Questions to Ask Your Doctor About Binge Eating Disorder (BED)

Amy Hendel | Jul 16th 2015

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If I’m struggling to maintain my weight could I possibly have BED?

If you find yourself consuming large quantities of food and feel unable to stop even if you feel quite full, then you may have binge eating disorder or BED.

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Is BED a serious condition?

It is a serious condition and can lead to obesity, poor quality of life, social isolation, problems functioning at work and other medical conditions.

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Are there specific behaviors associated with BED?

People who suffer with BED engage in excessive overeating, multiple times during a day or week and often feel out of control.  The consumption of large quantities of food usually becomes a regular habit and crosses the line of an occasional overindulgence.  There is a persistent compulsion to overeat and binge, often accompanied by feelings of embarrassment.

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Who is most at risk for BED?

You may have a higher risk if other family members have an eating disorder.  Triggers for a binge can be stress, poor body image, loneliness, or boredom.  If you have a history of cyclical dieting it may also lead to BED. Teens and young adults have a higher risk.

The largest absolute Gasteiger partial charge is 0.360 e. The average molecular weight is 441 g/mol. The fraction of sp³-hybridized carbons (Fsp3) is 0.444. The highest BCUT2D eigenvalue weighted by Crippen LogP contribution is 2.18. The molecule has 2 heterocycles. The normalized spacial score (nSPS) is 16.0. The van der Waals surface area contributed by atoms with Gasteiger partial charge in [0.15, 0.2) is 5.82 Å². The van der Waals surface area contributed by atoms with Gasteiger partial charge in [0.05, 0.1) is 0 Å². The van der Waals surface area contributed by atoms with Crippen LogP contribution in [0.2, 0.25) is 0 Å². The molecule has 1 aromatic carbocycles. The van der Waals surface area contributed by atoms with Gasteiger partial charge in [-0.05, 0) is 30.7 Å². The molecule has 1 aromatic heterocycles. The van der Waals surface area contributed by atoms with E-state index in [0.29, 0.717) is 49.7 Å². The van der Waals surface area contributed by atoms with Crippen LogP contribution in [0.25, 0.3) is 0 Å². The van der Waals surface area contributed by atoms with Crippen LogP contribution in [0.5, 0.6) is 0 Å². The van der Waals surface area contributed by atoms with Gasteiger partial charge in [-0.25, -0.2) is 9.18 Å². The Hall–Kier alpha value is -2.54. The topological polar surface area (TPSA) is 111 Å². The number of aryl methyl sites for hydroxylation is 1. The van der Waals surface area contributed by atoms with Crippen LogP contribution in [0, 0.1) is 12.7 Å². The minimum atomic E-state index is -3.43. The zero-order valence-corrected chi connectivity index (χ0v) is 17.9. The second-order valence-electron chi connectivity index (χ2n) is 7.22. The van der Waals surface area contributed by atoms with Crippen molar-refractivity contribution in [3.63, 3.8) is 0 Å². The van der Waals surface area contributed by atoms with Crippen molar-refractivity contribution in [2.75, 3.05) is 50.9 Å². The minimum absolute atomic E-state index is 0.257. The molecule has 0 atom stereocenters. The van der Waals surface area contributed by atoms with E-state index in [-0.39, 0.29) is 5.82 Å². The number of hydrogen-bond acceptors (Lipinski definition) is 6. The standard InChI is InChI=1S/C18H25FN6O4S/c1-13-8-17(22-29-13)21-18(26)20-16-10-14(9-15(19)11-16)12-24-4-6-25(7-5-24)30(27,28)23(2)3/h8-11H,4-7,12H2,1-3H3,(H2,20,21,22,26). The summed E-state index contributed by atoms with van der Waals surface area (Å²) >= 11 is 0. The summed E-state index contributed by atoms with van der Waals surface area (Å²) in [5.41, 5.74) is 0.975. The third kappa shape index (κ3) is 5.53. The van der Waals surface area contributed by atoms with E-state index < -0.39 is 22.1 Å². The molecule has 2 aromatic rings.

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How does one identify BED versus another condition?

Bulimia is another eating disorder that involves consuming enormous quantities of food, but the individual also typically purges or vomits after the large meal.  In BED, one rarely engages in that behavior choice.

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How is BED diagnosed?

A history of your eating patterns, a physical exam, blood and urine tests, and possibly a sleep study consultation (if you routinely wake to eat) are all part of testing and diagnosis.

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Who can help me if I have BED?

A doctor and psychiatrist or psychologist “team” often partner to treat the disorder.  You may also benefit from a support group, and family counseling.  Cognitive behavioral therapy, medications and a weight loss program may also be part of the treatment plan.

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Are relapses common with BED?

Relapses can occur which is why it is so important for you to commit to the treatment program and report cravings or moments when you feel tempted to binge.

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Why is BED so dangerous?

With a list of complications including cardiovascular issues, joint problems, and sleep-related conditions, BED is clearly a serious health condition.

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Is there hope for someone with BED?

Eating disorders like BED are difficult to manage because you have to face food daily.  Enlisting a support group, finding healthy ways to manage your emotions, and treating any underlying emotional or psychiatric conditions can help you battle BED successfully.